If you have seen your dog licking another dog’s mouth you may have asked yourself – why do they do that? Cats lick their animal friends and their owner’s all the time as a way to show affection and groom each other. However, dogs do not groom themselves through licking although some dogs are very fond of “giving kisses”/licking their owners, their puppies, and friendly cats. In a way, dogs are similar to cats since they use licking as a form of communication and social bonding.
Our four-legged friends use licking to express affection, submission, and respect toward one another. Canines express affection to their offspring, their owners, and their friends. This often includes play sessions and sleeping together. Submission is expressed through mouth licking when a dog recognizes another dog as of higher social standing. Respect can also be expressed through licking the mouth of another dog which is something young dogs do in interactions with their parents and owners. The social behavior of dogs is discussed in works like the “Inside of a Dog” book by Alexandra Horowitz. The book has 67% of 5-star reviews on Amazon and you might wish to check it out.
The Scientific Perspective
From a scientific perspective, dogs' licking behavior is thought to be related to their ancestral roots as pack animals. Wolves, who are the ancestors of domestic dogs, often engage in mutual grooming behaviors as a way to reinforce social bonds and maintain group harmony. Similarly, dogs may lick each other's mouths as a way to reinforce social bonds and maintain social harmony within their pack. This topic is discussed at length in the book titled “Dog Behaviour, Evolution, and Cognition” (1st edition) authored by Adam Miklosi which has 70% of 5-star reviews and even has a 2nd edition available for purchase online. Both books include a summary of the latest research on the domestication of canines and their role in human society.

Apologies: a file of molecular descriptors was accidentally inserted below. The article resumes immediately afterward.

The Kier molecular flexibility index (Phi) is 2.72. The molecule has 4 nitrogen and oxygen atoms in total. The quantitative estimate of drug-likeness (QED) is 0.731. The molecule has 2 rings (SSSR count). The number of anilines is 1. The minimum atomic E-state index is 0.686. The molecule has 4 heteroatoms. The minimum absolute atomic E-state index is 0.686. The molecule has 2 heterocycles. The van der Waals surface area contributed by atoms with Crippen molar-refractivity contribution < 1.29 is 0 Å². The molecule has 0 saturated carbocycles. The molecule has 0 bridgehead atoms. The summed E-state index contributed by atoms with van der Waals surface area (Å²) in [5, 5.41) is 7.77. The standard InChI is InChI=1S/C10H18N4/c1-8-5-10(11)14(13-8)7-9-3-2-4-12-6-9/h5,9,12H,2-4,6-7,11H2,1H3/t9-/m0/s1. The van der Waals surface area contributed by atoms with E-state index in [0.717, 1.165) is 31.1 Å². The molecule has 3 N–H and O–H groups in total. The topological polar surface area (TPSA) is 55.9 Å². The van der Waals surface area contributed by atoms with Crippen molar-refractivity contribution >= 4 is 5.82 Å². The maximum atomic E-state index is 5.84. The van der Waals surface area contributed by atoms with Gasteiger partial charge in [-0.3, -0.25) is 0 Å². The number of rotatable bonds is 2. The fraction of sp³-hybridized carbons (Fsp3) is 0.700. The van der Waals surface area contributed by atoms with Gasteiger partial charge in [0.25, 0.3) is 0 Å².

In addition to social bonding, there may be other reasons why dogs lick each other's mouths. For example, some experts suggest that dogs may lick each other's mouths to gather information about their packmate's diet or health. This could be particularly useful for dogs who hunt or scavenge for food, as it allows them to learn about potential food sources or identify any potential health issues in their packmates. If you want to read more on the subject I encourage you to check out the book “Manual of Clinical Behavioral Medicine for Dogs and Cats” (1st edition) by Dr. Karen Overall which has 83% of 5-star reviews on Amazon. The book is praised by dog trainers, animal sanctuary managers, and canine behavior experts because it helps further the reader’s understanding of common canine and feline behavior problems.
When Is Licking Considered a Problem
It's worth noting that licking behavior is generally considered to be a normal and natural part of dogs' social interactions. However, excessive licking or compulsive licking behaviors can sometimes be a sign of underlying medical or behavioral issues. If you notice that your dog is engaging in excessive licking behaviors, it's always a good idea to consult with your veterinarian to rule out any potential health problems.
The most common reasons for excessive licking are anxiety, boredom and something spilled on your floor. So check your floor for funny smells first before you consult a veterinarian or a dog behaviorist. I recommend you to check our blog post titled “Why does my dog lick everything | Ask Our Behavorist”.